New authorities allowing the Cybersecurity and Infrastructure Security Agency to look for threats across federal agencies’ networks will boost work some departments have already been doing to spot and remove threats outside their perimeter, according to a leading chief information security officer.
“We're very excited about [CISA’s] threat hunting authorities, simply because it gives us more folks out in the wilderness looking for those bad actors,” Department of Education CISO Steve Hernandez said. “We see this as an absolute win, it's only going to supplement and help reinforce the work we're already doing.”
Hernandez spoke Tuesday along with James Saunders, senior adviser to the acting chief information officer for cybersecurity at the Office of Personnel Management, at an event hosted by cybersecurity firm ZeroFOX.
Hernandez, who co-chairs the Federal Chief Information Security Officers Council and Saunders, who was formerly the Small Business Administration’s CISO, detailed the agencies’ threat-hunting activities, which grew in response to fraudsters trying to take advantage of the pandemic.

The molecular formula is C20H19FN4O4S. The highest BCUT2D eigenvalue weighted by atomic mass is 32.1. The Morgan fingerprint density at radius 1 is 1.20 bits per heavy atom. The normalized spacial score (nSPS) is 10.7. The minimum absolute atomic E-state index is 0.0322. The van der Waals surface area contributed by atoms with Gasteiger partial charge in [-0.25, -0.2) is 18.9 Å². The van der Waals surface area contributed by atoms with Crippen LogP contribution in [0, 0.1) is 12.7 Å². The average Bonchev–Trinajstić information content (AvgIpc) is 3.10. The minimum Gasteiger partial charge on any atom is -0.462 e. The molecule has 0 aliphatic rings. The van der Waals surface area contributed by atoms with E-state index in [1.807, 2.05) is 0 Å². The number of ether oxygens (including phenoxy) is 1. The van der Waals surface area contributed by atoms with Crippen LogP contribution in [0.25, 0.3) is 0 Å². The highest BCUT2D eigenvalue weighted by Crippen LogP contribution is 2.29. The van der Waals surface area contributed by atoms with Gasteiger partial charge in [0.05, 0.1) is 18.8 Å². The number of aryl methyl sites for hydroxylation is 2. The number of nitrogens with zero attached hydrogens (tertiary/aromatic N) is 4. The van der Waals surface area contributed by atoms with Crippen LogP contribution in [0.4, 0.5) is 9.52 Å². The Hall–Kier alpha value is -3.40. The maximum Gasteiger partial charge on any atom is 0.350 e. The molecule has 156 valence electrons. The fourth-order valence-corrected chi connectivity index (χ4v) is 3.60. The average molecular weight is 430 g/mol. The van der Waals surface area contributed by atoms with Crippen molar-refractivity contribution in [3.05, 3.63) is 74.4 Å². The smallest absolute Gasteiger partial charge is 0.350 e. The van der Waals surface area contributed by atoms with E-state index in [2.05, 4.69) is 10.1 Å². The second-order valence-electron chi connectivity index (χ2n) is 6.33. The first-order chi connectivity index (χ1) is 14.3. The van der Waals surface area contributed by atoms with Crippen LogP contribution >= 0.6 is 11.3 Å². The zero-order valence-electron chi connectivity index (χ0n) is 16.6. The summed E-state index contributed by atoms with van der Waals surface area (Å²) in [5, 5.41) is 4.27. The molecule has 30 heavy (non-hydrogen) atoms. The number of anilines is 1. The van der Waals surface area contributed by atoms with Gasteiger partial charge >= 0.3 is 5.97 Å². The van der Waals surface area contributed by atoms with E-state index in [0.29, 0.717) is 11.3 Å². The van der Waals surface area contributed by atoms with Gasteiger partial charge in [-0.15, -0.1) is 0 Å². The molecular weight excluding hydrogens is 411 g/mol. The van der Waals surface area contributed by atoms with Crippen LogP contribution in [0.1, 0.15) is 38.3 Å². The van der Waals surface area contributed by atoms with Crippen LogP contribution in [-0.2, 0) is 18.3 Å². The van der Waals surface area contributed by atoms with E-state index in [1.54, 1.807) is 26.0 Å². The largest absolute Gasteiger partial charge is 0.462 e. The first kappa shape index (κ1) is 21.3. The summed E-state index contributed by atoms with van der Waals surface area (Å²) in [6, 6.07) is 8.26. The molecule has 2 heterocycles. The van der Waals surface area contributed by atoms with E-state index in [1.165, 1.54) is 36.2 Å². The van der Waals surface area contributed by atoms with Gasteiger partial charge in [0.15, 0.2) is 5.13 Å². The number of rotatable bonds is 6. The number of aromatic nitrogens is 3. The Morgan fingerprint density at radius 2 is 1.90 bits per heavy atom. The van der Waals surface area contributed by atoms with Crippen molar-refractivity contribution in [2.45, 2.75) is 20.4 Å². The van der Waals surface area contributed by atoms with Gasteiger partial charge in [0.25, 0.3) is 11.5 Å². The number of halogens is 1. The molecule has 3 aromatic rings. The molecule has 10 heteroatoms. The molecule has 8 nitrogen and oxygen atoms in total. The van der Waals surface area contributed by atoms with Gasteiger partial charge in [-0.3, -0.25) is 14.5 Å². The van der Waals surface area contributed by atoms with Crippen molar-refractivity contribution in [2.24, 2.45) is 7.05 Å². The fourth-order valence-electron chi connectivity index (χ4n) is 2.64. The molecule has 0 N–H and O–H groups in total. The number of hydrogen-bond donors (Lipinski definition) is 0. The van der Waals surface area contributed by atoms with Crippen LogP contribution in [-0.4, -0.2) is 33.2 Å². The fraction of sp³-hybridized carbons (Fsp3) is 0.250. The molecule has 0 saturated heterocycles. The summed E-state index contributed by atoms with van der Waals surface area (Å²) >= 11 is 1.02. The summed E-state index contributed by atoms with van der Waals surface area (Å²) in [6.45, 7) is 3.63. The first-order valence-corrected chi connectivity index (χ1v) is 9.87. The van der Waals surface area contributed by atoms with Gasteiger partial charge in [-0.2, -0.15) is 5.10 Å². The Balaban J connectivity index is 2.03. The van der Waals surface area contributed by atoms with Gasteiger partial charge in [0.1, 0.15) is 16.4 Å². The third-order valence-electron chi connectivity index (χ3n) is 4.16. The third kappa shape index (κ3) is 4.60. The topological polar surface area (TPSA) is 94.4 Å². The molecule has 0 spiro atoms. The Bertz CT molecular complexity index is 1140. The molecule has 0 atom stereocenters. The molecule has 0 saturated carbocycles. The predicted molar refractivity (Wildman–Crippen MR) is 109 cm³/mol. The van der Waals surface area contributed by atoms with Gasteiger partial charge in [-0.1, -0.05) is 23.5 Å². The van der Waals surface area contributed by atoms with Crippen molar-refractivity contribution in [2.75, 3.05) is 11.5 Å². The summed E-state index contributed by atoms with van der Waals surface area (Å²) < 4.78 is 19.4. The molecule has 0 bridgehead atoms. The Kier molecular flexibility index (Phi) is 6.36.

“We always leverage a capability from [Department of Homeland Security] shared services which enables us to take down malicious urls, malicious websites. We built that into our processes where we get a malicious email, if it makes it to a user's mailbox, we analyze the email, submit it for a site takedown,” Saunders said.
The agency’s threat-hunting activities included taking down those URLs and also scouring social media websites for malicious actors impersonating the SBA.
“When [Paycheck Protection Program], and CARES Act implementation was ordered, it spiked tremendously,” Saunders said referring to loan and stimulus programs launched in response to the pandemic.
Hernandez said the Education Department’s threat-hunting program started well before COVID and was also well aligned with anti-fraud activity.